IF YOU GOT INTO TROUBLE AT SCHOOL MAYBE YOUR FUTURE ISN’T SO DOOMED AFTER ALL. THE HOT91 CREW RUFFLED A FEW FEATHERS IN THEIR DAY AND LOOK WHERE THEY’RE AT.
It was my first day of Year 1 and I got the paddle. Yeah, I know. Rough start, hey. Let me start from the beginning. Everything was going so well until morning tea.
The bell rang and we were let out of the class to eat lunch and play.
I called over my best mate Russell and told him of this awesome dog that I knew who lived up the road, so we decided that we’d quickly just pop up there to go pat him. We set off on our morning tea journey, which turned out to be longer than first thought.
In that time, (and what we didn’t realise) was the school had discovered we were missing, called the police and had the whole school out searching for me and Russ. Eventually we had enough of patting the pup and decided to return to school. Little did we know that Russ and I had actually been playing with the pooch for more than three hours.
Time goes fast when you’re playing in dog years.
We arrived back at the school and were met by the principal who took us to her office, spanked our bums with a wooden ruler. And that’s how I got the paddle on the first day of Year 1.
From then on in, I set the standard for my schooling report cards, which always stated that Dave is a “very sociable student”. The worst thing about getting in trouble at school was that my mum was the permanent tuckshop convenor and I’d have to walk past the tuckshop every time I was sent to the principal’s office.
Of course mum would see, so I’d get in trouble at school and then get a flogging when I got home too.
Can I start by saying I loved school. Year 1 to 5, I was at Mooloolaba State School where shoes were optional and outdoor activities included trips to the beach.
The most you could get in trouble for was running on concrete, which did result in a few whacks around the back of the legs with a ruler.
Then my parents sat me down and told me about a new school that was starting up in Buderim, a private school.
A school where shoes were definitely not optional. This didn’t sound good. It probably won’t surprise you that I did get into considerable trouble at Matthew Flinders, one incident sticks out. I remember kissing a girl in the locker area; for the sake of this column let’s call her Amy, (also because that was her name). Amy and I were sprung snogging and sent to Dorro’s (deputy principal Jamie Dorrington) office. Amy went in first and came out pale with fear in her eyes akin to someone who had just seen a Stephen King movie way too young. Then it was my turn. Dorro was fierce, a stern disciplinarian, but well respected. He was in no mood for hijinks and led off with rhetoric and school policy. He detailed the “30cm rule” and asked if I would be doing the same activity with a male classmate; somehow suggesting that if I wouldn’t snog a lad, I shouldn’t be snogging the ladies. To which I replied, “I am 15, sir, I haven’t worked that out yet”.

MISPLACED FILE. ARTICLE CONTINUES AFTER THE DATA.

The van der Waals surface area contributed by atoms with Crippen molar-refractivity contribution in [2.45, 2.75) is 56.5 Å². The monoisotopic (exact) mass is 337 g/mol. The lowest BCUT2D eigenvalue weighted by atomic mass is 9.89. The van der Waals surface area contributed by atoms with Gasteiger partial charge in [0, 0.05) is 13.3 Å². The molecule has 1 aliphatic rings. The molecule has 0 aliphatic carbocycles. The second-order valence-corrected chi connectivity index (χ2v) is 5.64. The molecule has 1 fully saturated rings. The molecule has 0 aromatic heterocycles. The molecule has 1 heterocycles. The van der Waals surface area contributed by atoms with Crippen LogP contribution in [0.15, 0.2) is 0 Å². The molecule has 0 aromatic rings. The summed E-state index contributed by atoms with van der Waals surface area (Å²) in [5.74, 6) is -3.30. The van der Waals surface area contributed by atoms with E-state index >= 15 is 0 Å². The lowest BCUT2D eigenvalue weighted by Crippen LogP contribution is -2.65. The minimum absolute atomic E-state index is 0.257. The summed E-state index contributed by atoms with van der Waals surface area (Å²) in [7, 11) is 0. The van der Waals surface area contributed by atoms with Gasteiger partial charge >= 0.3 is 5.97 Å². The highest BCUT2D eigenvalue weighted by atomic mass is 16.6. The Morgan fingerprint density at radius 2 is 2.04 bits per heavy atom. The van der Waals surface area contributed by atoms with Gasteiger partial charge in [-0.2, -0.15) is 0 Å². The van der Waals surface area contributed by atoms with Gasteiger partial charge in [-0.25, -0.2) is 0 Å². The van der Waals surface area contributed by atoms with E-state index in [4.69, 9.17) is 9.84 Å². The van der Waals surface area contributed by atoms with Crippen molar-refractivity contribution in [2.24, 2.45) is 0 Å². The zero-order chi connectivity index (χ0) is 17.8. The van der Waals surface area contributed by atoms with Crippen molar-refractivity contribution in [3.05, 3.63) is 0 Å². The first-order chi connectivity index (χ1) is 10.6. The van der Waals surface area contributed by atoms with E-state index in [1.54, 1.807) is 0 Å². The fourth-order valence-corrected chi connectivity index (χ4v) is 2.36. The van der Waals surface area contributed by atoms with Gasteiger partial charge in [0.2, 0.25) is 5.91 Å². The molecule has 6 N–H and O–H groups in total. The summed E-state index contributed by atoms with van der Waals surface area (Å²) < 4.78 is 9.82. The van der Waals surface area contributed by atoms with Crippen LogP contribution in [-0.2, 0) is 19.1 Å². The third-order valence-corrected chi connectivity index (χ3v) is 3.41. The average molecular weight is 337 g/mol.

Veins started to pop and he turned a shade of red Dulux had yet to name. Like a bulldog who swallowed a wasp, he mumbled and gestured me to leave his office. I thought he was having a stroke but we never spoke of it again.
I would like to open this article by saying, “I was such a good girl at school”, and this week’s topic has totally stumped me. As my mum would be proud to say, “for all the right reasons”.
Ok, have I built this up enough yet? I’ve heard many stories of Dave and Sam getting in trouble every second week at school, or if you’re like Sam Coward, every second day. As much as I would love to tell you the story when Sam tried to singe a girls afro, I’ll leave that to him. Anyway, I digress.
The only time I really got in trouble at school was just about every day for talking. Yep, oh my God, you guessed it. Talking. I just couldn’t help it. My report card would read, “Ashlea is a very competent student, however, requires a little more effort in listening and of course, talking”. But, you already knew that.
This sort of similar comment appeared on my report card for a good 12 years. No matter how hard I tried to close my jabber-jaw. It just wanted to tell my friends how great it would be if Rachel or my bestie Breony could come over on the weekend for a slumber party, or how we were going to get our parents to say “yes” Would we spring it on them or would we plant the seed on a Monday and hope that by Friday it would all be sorted?
Some students went to uni or did an apprenticeship while I started my work experience at the age of six.
I believe my excessive talking has helped with my job as a radio announcer and I’m forever grateful. So, the message here kids is to go to school and just talk through Mrs Smith’s social studies class and then you’ll get a job on the radio.
I’m totally kidding, don’t do that.